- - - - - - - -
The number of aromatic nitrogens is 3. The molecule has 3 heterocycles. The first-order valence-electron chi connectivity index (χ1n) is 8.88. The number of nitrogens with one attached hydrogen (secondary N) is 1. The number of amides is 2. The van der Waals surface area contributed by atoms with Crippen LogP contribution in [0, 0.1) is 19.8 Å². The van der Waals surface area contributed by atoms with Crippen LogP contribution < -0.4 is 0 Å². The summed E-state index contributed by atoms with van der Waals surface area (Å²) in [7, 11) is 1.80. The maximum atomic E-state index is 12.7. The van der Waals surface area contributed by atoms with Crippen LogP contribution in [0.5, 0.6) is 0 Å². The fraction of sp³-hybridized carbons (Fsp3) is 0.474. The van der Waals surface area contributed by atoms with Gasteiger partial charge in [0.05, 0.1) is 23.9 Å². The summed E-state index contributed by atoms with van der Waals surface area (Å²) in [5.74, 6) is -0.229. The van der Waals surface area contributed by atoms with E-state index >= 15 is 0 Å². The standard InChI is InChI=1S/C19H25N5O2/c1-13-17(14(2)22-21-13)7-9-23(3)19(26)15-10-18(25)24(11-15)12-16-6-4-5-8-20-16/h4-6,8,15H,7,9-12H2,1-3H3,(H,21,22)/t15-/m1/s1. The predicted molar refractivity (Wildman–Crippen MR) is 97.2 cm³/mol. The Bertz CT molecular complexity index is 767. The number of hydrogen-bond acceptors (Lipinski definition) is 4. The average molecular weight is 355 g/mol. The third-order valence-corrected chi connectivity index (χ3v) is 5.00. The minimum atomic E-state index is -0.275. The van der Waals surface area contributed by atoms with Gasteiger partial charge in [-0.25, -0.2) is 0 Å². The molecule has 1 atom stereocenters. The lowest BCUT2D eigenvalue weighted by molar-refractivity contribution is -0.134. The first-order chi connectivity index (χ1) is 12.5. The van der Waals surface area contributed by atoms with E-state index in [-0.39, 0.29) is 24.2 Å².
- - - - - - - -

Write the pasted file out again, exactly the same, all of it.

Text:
The number of aromatic nitrogens is 3. The molecule has 3 heterocycles. The first-order valence-electron chi connectivity index (χ1n) is 8.88. The number of nitrogens with one attached hydrogen (secondary N) is 1. The number of amides is 2. The van der Waals surface area contributed by atoms with Crippen LogP contribution in [0, 0.1) is 19.8 Å². The van der Waals surface area contributed by atoms with Crippen LogP contribution < -0.4 is 0 Å². The summed E-state index contributed by atoms with van der Waals surface area (Å²) in [7, 11) is 1.80. The maximum atomic E-state index is 12.7. The van der Waals surface area contributed by atoms with Crippen LogP contribution in [0.5, 0.6) is 0 Å². The fraction of sp³-hybridized carbons (Fsp3) is 0.474. The van der Waals surface area contributed by atoms with Gasteiger partial charge in [0.05, 0.1) is 23.9 Å². The summed E-state index contributed by atoms with van der Waals surface area (Å²) in [5.74, 6) is -0.229. The van der Waals surface area contributed by atoms with E-state index >= 15 is 0 Å². The standard InChI is InChI=1S/C19H25N5O2/c1-13-17(14(2)22-21-13)7-9-23(3)19(26)15-10-18(25)24(11-15)12-16-6-4-5-8-20-16/h4-6,8,15H,7,9-12H2,1-3H3,(H,21,22)/t15-/m1/s1. The predicted molar refractivity (Wildman–Crippen MR) is 97.2 cm³/mol. The Bertz CT molecular complexity index is 767. The number of hydrogen-bond acceptors (Lipinski definition) is 4. The average molecular weight is 355 g/mol. The third-order valence-corrected chi connectivity index (χ3v) is 5.00. The minimum atomic E-state index is -0.275. The van der Waals surface area contributed by atoms with Gasteiger partial charge in [-0.25, -0.2) is 0 Å². The molecule has 1 atom stereocenters. The lowest BCUT2D eigenvalue weighted by molar-refractivity contribution is -0.134. The first-order chi connectivity index (χ1) is 12.5. The van der Waals surface area contributed by atoms with E-state index in [-0.39, 0.29) is 24.2 Å².